Get Back in the Kitchen: Women in Gaming

Gaming has long been a boys’ club, this much is widely accepted. Games are given to boys growing up, whereas girls get to play with their dolls. They are marketed at men; badass dudes setting out to rescue the sexy yet helpless girl with lots of violence along the way. But the trend is changing, statistics suggesting that 47% of all gamers are women, and yet, as an industry – and indeed as a community – we rarely welcome this fact. E3, the biggest game expo in the world, continues selling everything through the medium of booth babes year in, year out, managing to alienate the entire female audience in one fell swoop.

Even when someone has the audacity to suggest that hey, maybe we could all get along, or maybe narratives that aren’t overwhelmingly sexist stereotypes could also be fun to play, the backlash is always astonishing. The sheer amount of malice that can come from some gamers when you suggest that broader appeal games could share a shelf with ultra-macho hack’n’slash or war simulator titles has to be seen to be believed.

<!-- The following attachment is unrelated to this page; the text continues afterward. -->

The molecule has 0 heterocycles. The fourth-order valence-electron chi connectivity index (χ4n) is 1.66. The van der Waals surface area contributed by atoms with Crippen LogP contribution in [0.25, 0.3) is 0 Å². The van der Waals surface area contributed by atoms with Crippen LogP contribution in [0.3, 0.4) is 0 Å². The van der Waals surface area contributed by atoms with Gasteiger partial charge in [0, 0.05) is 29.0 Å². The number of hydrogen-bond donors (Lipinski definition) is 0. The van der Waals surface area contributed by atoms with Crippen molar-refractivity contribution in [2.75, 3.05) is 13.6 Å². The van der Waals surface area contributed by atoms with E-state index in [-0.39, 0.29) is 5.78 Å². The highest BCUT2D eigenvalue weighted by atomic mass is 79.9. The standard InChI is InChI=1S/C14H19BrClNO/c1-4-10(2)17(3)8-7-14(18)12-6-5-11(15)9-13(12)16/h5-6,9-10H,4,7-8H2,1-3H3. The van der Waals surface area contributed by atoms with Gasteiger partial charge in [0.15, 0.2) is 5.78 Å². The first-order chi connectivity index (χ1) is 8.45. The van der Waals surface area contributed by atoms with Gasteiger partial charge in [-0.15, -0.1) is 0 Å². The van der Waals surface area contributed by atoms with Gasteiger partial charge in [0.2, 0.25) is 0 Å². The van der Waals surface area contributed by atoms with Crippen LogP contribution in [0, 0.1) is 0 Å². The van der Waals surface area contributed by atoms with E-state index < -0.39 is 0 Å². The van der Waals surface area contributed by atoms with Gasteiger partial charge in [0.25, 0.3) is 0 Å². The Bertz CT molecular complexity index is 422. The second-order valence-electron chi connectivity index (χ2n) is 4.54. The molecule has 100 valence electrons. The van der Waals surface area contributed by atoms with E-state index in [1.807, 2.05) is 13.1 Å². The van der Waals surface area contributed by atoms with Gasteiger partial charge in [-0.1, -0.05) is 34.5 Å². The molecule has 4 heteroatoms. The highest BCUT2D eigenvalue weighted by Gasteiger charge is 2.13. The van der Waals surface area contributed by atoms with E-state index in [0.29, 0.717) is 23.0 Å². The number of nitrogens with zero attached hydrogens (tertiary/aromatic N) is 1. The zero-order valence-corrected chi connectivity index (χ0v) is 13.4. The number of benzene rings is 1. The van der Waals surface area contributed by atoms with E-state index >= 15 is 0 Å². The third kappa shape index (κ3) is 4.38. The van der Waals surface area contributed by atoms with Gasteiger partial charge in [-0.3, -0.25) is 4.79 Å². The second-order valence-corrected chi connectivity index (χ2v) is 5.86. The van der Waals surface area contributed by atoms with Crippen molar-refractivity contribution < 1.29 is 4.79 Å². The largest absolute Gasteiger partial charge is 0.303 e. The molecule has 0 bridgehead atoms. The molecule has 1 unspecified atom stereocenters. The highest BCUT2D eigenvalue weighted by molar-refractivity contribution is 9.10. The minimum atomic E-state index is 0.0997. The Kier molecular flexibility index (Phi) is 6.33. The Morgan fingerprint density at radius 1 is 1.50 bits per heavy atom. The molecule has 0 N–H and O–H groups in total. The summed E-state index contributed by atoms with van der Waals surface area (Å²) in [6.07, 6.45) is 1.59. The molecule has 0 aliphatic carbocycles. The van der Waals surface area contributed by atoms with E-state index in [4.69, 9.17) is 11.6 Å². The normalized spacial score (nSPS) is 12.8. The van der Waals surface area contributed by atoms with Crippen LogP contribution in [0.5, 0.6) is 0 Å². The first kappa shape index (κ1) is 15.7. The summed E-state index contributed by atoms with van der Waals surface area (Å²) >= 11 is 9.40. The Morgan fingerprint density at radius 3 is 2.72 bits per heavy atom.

Earlier this year, Bioware writer Jennifer Hepler was on the receiving end of this backlash. In an interview taken almost five years ago, she confessed to not being much of a gamer and felt that reduced-action options for those gamers who enjoyed narrative more than blasting through crowds would be a nice addition so that people like her could enjoy the medium. This seems like a reasonable suggestion, after all it would in no way affect those who still wanted to kill and maim their way to victory, while offering an alternate option for people like herself who wanted to enjoy gaming but found themselves lacking the wherewithal to finish titles. With her words taken thoroughly out of context and further quotes fabricated entirely a picture showed up on the internet alongside the cruel nickname “Hamburger Helper”. Quickly circulated around the usual places, 4chan and Reddit’s gaming forum, thousands of angry gamer guys set out, pitchforks brandished, to make life miserable for poor Hepler. She spent several days bombarded with hate mail and even death threats for something she’d said 5 years prior because she embodied “everything that’s wrong with gaming”. Never mind the fact that she is a writer and would have no say in gameplay design decisions, or the fact that in reality she was in no way involved in the writing for Mass Effect 3 (something she was accused of ruining), no, this writer, who happened to be female and have minimal gaming experience was single-handedly destroying the games industry. I can’t help but wonder what if Jennifer had been a man quoted as saying such things. We’ll never know, but I suspect the worst that could have happened would have been that he was dismissed out of hand. I think “everything that is wrong with gaming” is this ridiculous mob mentality hell-bent on destroying everything and everyone who doesn’t conform to the mob’s demands. There’s plenty of room for developers to make different products for different audiences, and even to include options within products to make it accessible to a bigger audience; there’s no justifiable excuse for sending death threats to a person who doesn’t want to spend their life making products tailored solely to one small audience.